1) Alter the sprite itself. Sprites are mostly a lookup table (I usually like to use the paint by numbers analogy) so change the lookup and you change the colours, assuming the colour you want it otherwise there or can be made so. Main downside other than limited choice is palette swaps -- many games will reuse the art but change the colours for extra enemies or whatever and altering the base art can have knock on effects.
One typically changes sprites with a tile editor. There are dozens to pick from. Personally I like tiled2002 and crystaltile2 but there are plenty of others to pick from and many others around here use others.http://www.romhacking.net/utilities/
(might want to refine to graphics editor)
Compression did exist for the SNES, and is not unknown. It is not as common as the GBA, DS and other newer or more powerful devices but it is known. Most times it will be custom for the game itself but as the SNES was not that powerful it will still tend to be the simpler examples of the concept like RLE (run length encoding) or basic dictionary rather than some of the more modern hardcore implementations of LZW or something. We will skip that one for now.
Finding sprites. If you simply want them for a sprite sheet you will typically be pointed at the graphics viewer of a game and asked if that has what you want (many times it will), and you can use cheats to get rare items, enemies and whatever else to appear if you so desire.
Other times you get to open the ROM in a tile editor and press down/page down/whatever button skips a page of screen at a time and see if you spot it.
2) Alter the palette. Most later systems will have a software defined palette of colours (as opposed to a fixed hardware one). The SNES is an example of this in action. Sometimes these palettes can be limited or otherwise change behaviour based upon the graphics mode the system is in at that given point in time.https://wiki.superfamicom.org/palettes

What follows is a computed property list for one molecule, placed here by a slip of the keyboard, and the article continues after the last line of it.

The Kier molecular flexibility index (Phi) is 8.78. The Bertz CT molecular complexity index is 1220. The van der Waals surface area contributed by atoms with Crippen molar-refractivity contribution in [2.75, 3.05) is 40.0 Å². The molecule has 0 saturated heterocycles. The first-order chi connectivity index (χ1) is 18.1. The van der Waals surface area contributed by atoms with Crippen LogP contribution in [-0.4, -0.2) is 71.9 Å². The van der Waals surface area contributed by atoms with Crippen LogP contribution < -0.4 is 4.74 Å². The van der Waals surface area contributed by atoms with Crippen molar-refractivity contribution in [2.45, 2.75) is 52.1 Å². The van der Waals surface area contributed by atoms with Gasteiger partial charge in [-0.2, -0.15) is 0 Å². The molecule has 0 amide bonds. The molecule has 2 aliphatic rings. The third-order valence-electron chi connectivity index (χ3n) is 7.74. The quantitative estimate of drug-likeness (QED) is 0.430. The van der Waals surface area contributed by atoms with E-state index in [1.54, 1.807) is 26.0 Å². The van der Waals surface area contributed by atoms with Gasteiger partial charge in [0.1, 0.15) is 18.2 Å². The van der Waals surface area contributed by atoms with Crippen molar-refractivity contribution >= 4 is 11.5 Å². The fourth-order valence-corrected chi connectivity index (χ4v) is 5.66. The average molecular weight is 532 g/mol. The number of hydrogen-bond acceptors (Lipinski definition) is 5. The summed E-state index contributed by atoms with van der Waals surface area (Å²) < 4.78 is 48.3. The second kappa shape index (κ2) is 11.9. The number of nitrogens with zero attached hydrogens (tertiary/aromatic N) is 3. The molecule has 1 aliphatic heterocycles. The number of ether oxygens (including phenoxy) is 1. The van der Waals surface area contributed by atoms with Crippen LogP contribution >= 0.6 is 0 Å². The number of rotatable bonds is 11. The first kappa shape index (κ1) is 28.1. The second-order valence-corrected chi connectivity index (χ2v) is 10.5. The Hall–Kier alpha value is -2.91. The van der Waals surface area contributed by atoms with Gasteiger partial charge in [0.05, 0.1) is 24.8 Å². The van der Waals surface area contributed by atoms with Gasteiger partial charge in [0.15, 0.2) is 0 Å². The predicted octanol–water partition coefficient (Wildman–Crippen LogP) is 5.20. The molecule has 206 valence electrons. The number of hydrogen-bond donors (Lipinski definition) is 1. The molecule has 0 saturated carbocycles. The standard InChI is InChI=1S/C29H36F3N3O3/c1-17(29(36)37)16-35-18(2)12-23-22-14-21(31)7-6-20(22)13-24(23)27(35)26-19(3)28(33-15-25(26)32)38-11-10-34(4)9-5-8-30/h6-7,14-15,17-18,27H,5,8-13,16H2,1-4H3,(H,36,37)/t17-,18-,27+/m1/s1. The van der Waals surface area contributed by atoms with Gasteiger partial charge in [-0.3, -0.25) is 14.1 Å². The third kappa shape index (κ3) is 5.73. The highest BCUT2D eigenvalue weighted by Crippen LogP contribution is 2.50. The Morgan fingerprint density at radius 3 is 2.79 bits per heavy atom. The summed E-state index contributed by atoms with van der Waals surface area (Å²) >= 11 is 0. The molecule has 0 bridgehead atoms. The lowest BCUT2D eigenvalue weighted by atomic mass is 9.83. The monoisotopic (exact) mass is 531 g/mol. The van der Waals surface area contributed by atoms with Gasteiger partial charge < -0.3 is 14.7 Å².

if you want more technical explanations of the breakdown of how the colours work.
Shorter version is they are stored in memory at runtime. You can dump them from memory (some emulators might even have the option) or savestates (some tile editors might even work with given emulator savestates to pull them for you) if you want. Dumping them can be nice for basic editing (use existing colours but change a few pixels around sort of thing, usually to undo censorship or match different entries in a series) but as the memory contents change and vanish when you power it off that is about all that is good for there.
However most times the palette is not compressed so if you can snatch it from a savestate you can copy-paste said palette to find where it hides in the ROM and edit the palette there instead.
Palettes can be used for animations (change the palette and change the colour on screen) but I am not sure to what extent the SNES makes uses of this (the GBA, which is rather similar to the SNES, indeed can be seen to use the same palettes after a fashion -- see many restoration hacks for the GBA). If it is an animated or dynamic palette and you are doing the search thing from above try instead searching for a fragment of the palette that does not change, do also note what is dynamic so you don't accidentally colour something that or overwrite the dynamic part. I don't know if you will have fully dynamic palettes (think brightness increases/options) on the SNES but I can't rule it out, they certainly exist on the GBA.
There are more advanced methods of finding both sprites and palettes, culminating in tracing where you find it in memory and use a special debugging emulator to work your way back to the start (trace the steps if you will). I will also throw in corruption (you literally change parts of the ROM and see what happened, when you hit upon the thing you want you know what you did to do it) for while it is crude it can do things.